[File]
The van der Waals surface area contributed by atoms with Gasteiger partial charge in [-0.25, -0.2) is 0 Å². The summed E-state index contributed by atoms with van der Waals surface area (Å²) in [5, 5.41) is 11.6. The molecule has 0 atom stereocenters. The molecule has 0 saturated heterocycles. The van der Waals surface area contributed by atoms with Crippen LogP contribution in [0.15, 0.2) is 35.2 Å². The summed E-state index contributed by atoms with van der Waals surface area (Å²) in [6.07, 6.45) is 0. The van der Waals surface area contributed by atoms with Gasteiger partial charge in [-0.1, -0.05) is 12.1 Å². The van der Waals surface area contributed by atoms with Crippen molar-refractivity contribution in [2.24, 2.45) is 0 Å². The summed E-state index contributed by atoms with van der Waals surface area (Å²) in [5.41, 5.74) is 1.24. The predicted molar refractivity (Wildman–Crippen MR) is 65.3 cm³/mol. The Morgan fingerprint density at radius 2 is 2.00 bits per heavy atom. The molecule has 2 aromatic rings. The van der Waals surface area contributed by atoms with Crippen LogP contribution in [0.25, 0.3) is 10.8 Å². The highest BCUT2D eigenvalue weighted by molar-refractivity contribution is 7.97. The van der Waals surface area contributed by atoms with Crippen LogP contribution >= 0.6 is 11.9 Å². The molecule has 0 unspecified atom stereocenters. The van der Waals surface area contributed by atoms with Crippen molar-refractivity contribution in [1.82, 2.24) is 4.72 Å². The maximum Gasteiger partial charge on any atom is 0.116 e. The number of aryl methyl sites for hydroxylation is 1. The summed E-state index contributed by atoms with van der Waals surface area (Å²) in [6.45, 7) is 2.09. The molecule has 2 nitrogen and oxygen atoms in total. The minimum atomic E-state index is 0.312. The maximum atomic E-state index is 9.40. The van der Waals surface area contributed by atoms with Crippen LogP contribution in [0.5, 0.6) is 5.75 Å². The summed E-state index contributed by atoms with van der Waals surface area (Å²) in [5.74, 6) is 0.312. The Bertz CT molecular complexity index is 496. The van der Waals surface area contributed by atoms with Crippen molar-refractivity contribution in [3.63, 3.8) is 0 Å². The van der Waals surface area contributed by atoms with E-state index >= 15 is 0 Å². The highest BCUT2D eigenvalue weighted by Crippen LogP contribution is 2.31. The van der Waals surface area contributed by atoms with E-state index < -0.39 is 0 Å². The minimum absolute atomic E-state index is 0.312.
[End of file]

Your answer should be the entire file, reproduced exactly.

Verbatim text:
The van der Waals surface area contributed by atoms with Gasteiger partial charge in [-0.25, -0.2) is 0 Å². The summed E-state index contributed by atoms with van der Waals surface area (Å²) in [5, 5.41) is 11.6. The molecule has 0 atom stereocenters. The molecule has 0 saturated heterocycles. The van der Waals surface area contributed by atoms with Crippen LogP contribution in [0.15, 0.2) is 35.2 Å². The summed E-state index contributed by atoms with van der Waals surface area (Å²) in [6.07, 6.45) is 0. The van der Waals surface area contributed by atoms with Gasteiger partial charge in [-0.1, -0.05) is 12.1 Å². The van der Waals surface area contributed by atoms with Crippen molar-refractivity contribution in [2.24, 2.45) is 0 Å². The summed E-state index contributed by atoms with van der Waals surface area (Å²) in [5.41, 5.74) is 1.24. The predicted molar refractivity (Wildman–Crippen MR) is 65.3 cm³/mol. The Morgan fingerprint density at radius 2 is 2.00 bits per heavy atom. The molecule has 2 aromatic rings. The van der Waals surface area contributed by atoms with Crippen LogP contribution in [0.25, 0.3) is 10.8 Å². The highest BCUT2D eigenvalue weighted by molar-refractivity contribution is 7.97. The van der Waals surface area contributed by atoms with Crippen LogP contribution >= 0.6 is 11.9 Å². The molecule has 0 unspecified atom stereocenters. The van der Waals surface area contributed by atoms with Crippen molar-refractivity contribution in [1.82, 2.24) is 4.72 Å². The maximum Gasteiger partial charge on any atom is 0.116 e. The number of aryl methyl sites for hydroxylation is 1. The summed E-state index contributed by atoms with van der Waals surface area (Å²) in [6.45, 7) is 2.09. The molecule has 2 nitrogen and oxygen atoms in total. The minimum atomic E-state index is 0.312. The maximum atomic E-state index is 9.40. The van der Waals surface area contributed by atoms with Crippen LogP contribution in [0.5, 0.6) is 5.75 Å². The summed E-state index contributed by atoms with van der Waals surface area (Å²) in [5.74, 6) is 0.312. The Bertz CT molecular complexity index is 496. The van der Waals surface area contributed by atoms with Crippen molar-refractivity contribution in [3.63, 3.8) is 0 Å². The van der Waals surface area contributed by atoms with E-state index >= 15 is 0 Å². The highest BCUT2D eigenvalue weighted by Crippen LogP contribution is 2.31. The van der Waals surface area contributed by atoms with E-state index < -0.39 is 0 Å². The minimum absolute atomic E-state index is 0.312.